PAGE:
Texts: Psalm 116; Matthew 28: 1-10
As a young child I both anticipated and dreaded Easter. My anticipation was a child’s anticipation: the basket of candy with a chocolate Easter bunny, but it came at a price: My mother would drag me shopping for a suitable church dress, something frilly and "feminine," as she put it, which was okay, but then the moment of dread was her insistence that I have ringlets a la Shirley Temple. That meant I had to have these old hot irons put against my head to get the desired look. Back in the fifties of the last century -- oh, my goodness, did I really say last century? -- that was how we all lived. When I once asked her why I had to suffer just to satisfy God, though I wondered if it was God I had to satisfy or my mother, on Easter Sunday, she just gave me that look telling me that my question was out of line.
St. Mark’s Episcopal Church had a small chapel used by the St. Barnabas Mission to the Deaf with a window depicting the Resurrection. As Rev. Berg preached what seemed to me to be an incredibly long sermon, I would study the window. In content it was not much different than the painting up on your right. The morning sun, however, created an entirely different sense as it shone brightly through the window. The artist must have studied where the light came because it shone right through the space between the angel and the women. To me, as a child, it was utterly dazzling.
The very idea of what we call Resurrection is, of course, dazzling. The gospel writers who pieced together the stories they had heard about the Easter moment when the people who had known Jesus and seen him die but then say they had experiences of Jesus alive and in a new form, told the story differently, of course. The experience of the three women was at first dismissed by the disciples, but as others began to experience the presence of something they could not explain in ordinary terms, they realized that the women were not just hysterical with grief.
So what does this event which goes beyond history, that transformed a small group of people into a force that changed the world, what does this event mean to us today? It means, I believe, that rather than making Easter something apart from the life of Jesus, we must integrate it into the very fiber of who Jesus was and what he did. We must live as if Easter really matters.
This is more than simply believing in some pie in the sky when you die, as Joe Hill put it in his scatological song “The Preacher and the Slave.” It’s not just a promise of floating on a cloud in little white gowns as a reward for being passive and accepting of one’s so-called lot in life. It means transforming our lives in such a way that we actually realize God’s grace here on earth. Truth goes beyond the way an event is communicated; there is a truth that was essential in the very life of Jesus. We cannot just simply focus on Easter and Resurrection as a way of getting beyond our daily concerns; Easter is about our daily concerns. Look at the life of Jesus himself. He not only healed people but spoke out against those forces that confine and oppress them. And, to paraphrase Pogo, “them” is us.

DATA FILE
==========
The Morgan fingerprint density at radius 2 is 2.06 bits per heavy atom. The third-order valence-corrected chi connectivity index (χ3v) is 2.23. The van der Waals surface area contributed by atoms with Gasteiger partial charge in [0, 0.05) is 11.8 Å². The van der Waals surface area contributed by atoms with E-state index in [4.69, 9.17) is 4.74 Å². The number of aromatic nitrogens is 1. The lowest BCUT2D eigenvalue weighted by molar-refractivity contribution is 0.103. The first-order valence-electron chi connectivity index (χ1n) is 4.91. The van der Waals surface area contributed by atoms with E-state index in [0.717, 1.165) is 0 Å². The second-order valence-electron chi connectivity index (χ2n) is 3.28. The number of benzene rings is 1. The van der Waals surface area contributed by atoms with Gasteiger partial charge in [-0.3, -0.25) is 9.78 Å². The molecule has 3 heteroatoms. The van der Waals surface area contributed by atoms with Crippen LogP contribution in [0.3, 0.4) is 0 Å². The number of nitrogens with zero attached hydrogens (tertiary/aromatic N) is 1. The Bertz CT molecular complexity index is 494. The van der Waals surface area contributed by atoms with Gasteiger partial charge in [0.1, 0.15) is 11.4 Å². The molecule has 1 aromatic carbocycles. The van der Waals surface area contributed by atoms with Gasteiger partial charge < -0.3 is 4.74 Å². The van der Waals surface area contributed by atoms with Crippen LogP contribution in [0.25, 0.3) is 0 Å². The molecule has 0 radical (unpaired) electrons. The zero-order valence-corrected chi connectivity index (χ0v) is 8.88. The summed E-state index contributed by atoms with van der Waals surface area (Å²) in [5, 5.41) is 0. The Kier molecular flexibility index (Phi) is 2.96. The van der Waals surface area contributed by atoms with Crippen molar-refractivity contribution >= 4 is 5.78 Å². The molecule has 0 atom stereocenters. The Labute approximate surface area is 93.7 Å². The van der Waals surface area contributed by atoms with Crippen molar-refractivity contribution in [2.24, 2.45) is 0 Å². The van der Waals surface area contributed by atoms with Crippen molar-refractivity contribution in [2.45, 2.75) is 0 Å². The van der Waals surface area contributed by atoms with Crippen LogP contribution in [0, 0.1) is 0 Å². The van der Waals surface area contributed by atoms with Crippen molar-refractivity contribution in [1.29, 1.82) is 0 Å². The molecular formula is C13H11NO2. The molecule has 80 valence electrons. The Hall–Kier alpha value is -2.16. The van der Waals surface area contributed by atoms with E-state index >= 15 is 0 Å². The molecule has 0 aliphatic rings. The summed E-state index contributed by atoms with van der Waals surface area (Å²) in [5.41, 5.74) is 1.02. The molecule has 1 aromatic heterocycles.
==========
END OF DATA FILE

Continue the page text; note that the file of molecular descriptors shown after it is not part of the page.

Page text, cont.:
Living as if Easter really matters means being willing to take risks. Fortunately, we are not usually called upon to take the kind of risks as did the early followers of Jesus. Many of them paid for their risks with their lives. Our risks are different because we live in different times and they are just as real for us as were the risks faced by the early disciples. They are risks we are required to consider regarding our environmental future, our commitment to creating an open and welcoming society, and our willingness to share our resources with others.
We live in a state where a governor will not consider raising taxes on the wealthy but will consider gutting state services. We live in a country where a Congress is more concerned about protecting its interests than the poor. We live in a world where leaders make decisions based on narrow national interests rather than on human rights. Well, you may say that everyone is just being practical. But that’s the whole point. Easter is not about being practical! Easter is about living a life modeled on Jesus, a man who showed us how to live in a radically new way.
Easter this year has a special meaning to me because of the date. On April 24th Bob, my Bob went off to teach a class and three hours later I got a phone call to come to the college because he wasn’t "feeling well," a nice euphemism for his having a heart attack. Bob was dead when I got there. I wanted so much to shake him, get him up, but the medics pushed me away. He didn’t get up, of course, and the following morning I was faced with telling my two boys, ages 2 and 5, that their father was dead. His death changed my life as have the deaths of those whom we loved and continue to love changed all of our lives. But in the deaths of those whom we loved and continue to love, our lives are not just changed but transformed. For those people are not dead in us and we live as if their lives really mattered.
Easter is the same. Easter tells us to live as if Jesus’ life really mattered. Just as our lives have been transformed by the ones we loved and continue to love, our lives have been transformed by the life of this man who had the very soul of God within him and who shared that soul with others. That soul of God is shared with us when we live as if Jesus and his life, Jesus and his death, and the experience of a living and loving God is present in us. The truth of Easter is in our experience of the love and grace of God and in sharing it with the world around.
Let us pray: Giving and loving God, who offers us your gift of new life through the One we knew as Jesus, who is called the Christ, the One who has shown us how to live, open to us your way of life, your way of care, and your way of love. Amen.